(Scott Olson / Getty Images)

Jenn Harris writes:  Could there be a Sriracha boom in Texas? Sriracha BBQ does sound like a great idea.

Texas state Rep. Jason Villalba says he has asked Huy Fong Foods, the makers of the Sriracha hot sauce with the rooster on the label and the green cap, to move operations to his state.

Late last year, Huy Fong Foods was ordered to partially shut down after the city of Irwindale filed suit and claimed the plant’s chile odors were a public nuisance. Villalba is hoping the company would be interested in moving, and has sent owner David Tran a letter with an official invitation.

Read the rest of this entry »


In Defense Of Banksy and Guerrilla Street Art

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Photo -Thomas Hawk Foter

It’s more than an act of crime or commerce

James Poulos writes: To be a brand name in guerrilla street art is to be in exclusive company. And no one has built a bigger brand imposing his stencils, spray paintings, and sculptures on the world than Banksy. His latest installation, a scattershot, month-long spree of works called “Better Out Than In,” proved that to anyone who pays attention to New York City. Every day, across the five boroughs, the secretive artist debuted a fresh piece in a new location, spawning excited Instagrams, an interactive street map, and, yes, grumbling critique: not just from nannyesque Bloombergians, but the kinds of property rights advocates who sometimes cross swords with the Mayor. That is art Banksy style: sticking it to the man, and maybe to you too. Read the rest of this entry »


Bomb-Blast Forensics: The First Steps – 2013 Boston Marathon

by Joe Pappalardo 

Two explosions went off near the finish line of the 117th Boston Marathon on April 15, 2013.
(Photo by David L. Ryan/The Boston Globe via Getty Images)

Even as the police and doctors treat the wounded, the forensic investigation into the explosions at the Boston Marathon will begin.

“The forensics start as soon as people realize there’s been an explosion,” says Tom Thurman, of Eastern Kentucky University.

Thurman knows a lot about bomb investigations. Before his retirement from the FBI in 1998, Thurman was the chief of the FBI Bomb Data Center; he also worked Pan American Flight 103 over Lockerbie, Scotland; the bombing deaths of a federal judge in Alabama and an attorney in Georgia, both in 1989; and the 1993 bombing of the World Trade Center in New York.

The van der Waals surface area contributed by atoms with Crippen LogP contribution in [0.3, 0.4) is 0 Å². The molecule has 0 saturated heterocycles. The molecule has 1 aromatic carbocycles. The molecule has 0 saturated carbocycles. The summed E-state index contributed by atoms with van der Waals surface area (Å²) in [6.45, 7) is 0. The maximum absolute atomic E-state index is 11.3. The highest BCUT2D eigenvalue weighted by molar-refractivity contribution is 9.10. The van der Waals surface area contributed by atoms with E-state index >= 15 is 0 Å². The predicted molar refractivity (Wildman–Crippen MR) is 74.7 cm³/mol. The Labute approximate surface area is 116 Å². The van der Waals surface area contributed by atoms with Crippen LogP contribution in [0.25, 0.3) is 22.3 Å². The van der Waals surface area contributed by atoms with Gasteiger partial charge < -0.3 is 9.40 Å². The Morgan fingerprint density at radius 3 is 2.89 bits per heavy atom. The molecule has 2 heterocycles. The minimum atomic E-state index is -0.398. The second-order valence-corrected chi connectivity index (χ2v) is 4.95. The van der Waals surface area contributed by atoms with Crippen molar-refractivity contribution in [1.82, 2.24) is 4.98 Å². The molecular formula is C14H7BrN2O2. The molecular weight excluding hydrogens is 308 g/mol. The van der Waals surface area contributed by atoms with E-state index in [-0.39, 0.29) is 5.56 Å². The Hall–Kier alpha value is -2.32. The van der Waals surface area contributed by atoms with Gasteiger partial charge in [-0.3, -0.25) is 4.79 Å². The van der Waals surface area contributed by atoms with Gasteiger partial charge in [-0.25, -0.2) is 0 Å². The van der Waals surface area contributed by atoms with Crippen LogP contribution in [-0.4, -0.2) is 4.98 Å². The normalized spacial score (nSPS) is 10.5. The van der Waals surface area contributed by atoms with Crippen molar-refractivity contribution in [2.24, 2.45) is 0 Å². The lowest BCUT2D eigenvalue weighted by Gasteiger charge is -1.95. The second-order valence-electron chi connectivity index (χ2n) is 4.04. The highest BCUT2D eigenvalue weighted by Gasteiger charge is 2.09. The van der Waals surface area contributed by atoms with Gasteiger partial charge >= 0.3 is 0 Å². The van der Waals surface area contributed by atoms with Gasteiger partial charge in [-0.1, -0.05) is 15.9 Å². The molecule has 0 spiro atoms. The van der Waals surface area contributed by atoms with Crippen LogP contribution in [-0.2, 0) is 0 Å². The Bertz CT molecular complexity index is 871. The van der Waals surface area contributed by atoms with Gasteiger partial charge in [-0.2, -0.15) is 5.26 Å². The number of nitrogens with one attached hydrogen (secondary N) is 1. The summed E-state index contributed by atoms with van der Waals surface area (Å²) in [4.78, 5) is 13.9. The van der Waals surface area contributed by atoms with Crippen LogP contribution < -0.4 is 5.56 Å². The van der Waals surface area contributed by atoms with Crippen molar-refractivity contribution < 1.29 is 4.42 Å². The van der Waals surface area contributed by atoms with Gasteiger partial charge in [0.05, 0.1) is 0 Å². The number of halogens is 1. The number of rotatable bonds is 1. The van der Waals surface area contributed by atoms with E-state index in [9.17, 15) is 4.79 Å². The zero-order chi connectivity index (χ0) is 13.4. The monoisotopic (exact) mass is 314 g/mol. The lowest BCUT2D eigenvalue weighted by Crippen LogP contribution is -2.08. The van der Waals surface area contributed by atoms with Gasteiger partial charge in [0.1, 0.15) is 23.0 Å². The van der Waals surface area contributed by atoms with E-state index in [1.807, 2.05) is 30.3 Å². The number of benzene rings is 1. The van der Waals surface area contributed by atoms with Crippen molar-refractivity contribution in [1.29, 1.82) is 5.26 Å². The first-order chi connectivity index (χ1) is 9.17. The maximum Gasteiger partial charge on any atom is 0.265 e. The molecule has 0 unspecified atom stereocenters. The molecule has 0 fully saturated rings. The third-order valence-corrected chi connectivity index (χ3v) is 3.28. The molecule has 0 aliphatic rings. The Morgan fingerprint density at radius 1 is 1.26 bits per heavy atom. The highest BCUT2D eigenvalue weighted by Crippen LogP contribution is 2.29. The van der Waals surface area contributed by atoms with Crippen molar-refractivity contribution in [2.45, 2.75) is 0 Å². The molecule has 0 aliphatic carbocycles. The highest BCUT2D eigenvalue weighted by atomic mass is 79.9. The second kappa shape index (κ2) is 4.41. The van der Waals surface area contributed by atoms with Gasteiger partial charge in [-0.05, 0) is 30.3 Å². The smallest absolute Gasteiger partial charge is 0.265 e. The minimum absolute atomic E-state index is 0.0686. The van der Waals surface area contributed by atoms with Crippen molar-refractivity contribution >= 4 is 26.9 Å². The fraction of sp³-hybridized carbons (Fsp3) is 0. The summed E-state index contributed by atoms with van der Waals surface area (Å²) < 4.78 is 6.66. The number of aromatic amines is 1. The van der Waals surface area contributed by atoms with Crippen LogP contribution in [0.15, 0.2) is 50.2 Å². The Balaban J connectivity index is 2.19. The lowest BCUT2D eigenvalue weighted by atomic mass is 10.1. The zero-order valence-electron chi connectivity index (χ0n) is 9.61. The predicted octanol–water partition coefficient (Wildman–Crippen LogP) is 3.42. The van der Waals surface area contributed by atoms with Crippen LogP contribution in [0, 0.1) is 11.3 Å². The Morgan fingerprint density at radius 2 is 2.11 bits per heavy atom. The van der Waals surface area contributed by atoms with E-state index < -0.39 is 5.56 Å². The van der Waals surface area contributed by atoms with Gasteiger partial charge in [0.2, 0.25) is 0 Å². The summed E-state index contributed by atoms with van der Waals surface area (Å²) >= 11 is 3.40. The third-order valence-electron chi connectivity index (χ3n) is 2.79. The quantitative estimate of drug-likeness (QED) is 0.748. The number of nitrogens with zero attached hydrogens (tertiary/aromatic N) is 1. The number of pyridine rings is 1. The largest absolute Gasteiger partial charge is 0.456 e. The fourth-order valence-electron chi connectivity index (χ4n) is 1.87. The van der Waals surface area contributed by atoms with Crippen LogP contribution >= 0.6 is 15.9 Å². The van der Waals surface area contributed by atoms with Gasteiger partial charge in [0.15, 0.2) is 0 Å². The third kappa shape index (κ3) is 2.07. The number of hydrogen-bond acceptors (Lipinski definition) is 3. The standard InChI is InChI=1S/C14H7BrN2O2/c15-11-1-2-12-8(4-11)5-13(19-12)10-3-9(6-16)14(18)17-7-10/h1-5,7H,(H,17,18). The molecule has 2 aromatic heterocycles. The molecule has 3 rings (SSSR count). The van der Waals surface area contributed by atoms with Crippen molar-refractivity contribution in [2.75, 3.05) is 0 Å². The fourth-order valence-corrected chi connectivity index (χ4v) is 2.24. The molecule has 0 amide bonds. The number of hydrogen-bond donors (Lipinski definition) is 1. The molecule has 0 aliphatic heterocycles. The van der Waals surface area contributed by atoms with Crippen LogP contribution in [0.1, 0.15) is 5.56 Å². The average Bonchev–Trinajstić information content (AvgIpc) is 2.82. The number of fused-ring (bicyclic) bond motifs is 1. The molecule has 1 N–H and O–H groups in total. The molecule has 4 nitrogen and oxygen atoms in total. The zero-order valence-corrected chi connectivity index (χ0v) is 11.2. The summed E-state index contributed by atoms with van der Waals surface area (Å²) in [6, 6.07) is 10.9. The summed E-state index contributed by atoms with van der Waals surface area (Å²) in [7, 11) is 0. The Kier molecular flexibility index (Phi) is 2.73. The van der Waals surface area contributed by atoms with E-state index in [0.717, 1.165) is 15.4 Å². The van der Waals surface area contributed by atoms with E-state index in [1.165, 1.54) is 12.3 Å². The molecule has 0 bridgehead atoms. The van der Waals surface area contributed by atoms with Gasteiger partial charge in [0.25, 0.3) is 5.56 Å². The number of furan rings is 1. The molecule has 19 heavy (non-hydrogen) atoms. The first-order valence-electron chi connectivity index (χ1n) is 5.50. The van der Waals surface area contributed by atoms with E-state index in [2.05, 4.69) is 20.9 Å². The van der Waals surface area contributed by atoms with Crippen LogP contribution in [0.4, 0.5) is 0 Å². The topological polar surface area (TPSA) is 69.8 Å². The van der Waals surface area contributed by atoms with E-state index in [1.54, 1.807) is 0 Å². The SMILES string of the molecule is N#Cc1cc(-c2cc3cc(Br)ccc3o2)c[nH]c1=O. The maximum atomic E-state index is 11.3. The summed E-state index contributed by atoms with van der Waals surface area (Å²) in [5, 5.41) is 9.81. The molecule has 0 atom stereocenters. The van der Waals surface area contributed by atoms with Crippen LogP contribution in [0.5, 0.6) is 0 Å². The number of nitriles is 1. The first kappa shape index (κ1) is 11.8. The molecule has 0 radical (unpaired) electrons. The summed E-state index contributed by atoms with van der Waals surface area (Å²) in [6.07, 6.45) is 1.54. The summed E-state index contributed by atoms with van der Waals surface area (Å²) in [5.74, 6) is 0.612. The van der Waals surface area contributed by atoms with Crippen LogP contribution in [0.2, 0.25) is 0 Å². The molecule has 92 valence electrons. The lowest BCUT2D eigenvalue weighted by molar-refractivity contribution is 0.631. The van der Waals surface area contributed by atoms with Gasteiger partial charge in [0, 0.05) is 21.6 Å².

The first thing to do is to determine if the explosions were intentional. “What’s there that could spark an accidental explosion?” Thurman asks. If no likely sources for an accidental detonation are found—like a buildup of flammable vapors—the investigators start looking at other evidence.

The Boston Globe is reporting via Twitter that a third device was found, unexploded, that police are detonating intentionally. So the fact that the scene in Boston is a mass homicide is now obvious.

Video will be crucial to determining what happened in Boston, much more than the laboratory analysis, Thurmon says. “They will be looking at how the bomb got there: who deposited it and when.”

Even the video of the blast can help identify what kind of bomb it is—or in the case of Boston, confirm that the bombs that detonated were the same that went off. “Generally, white smoke means a commercial explosion or improvised device,” he says. A common chemical used in these bombs, in the United States and abroad, is acetone peroxide (TATP). It comes in a white powder and blooms in a white cloud when it explodes. In Boston, the initial images seem to show white smoke blossoming at the moment of explosion.

Industrial and military explosives emit black smoke, Thurman says.

If the video proves inconclusive, there are other ways to figure out what happened. One main question is whether it was a suicide bombing or a remote-control device. “There is a very discernible difference between the injuries of a suicide carrier than of other victims,” Thurman says.

Re-creating the injuries will help determine the direction of the shrapnel, and help locate the epicenters of the devices—and that means detailing injuries to living victims and examining the deceased, he says. Human bodies that are hit by shrapnel have evidence in their bodies. All that information should be chronicled by investigators, on the scene, in the hospital and morgue. Residue of explosions needs to be collected and sent to the lab—devices can be tested in the field for their composition, but residue cannot, Thurman says.

He cautions not to be too hasty in assessing blame. “Let the evidence direct us,” he says. “We need to have an open mind. This could have been anybody.”

via  Popular Mechanics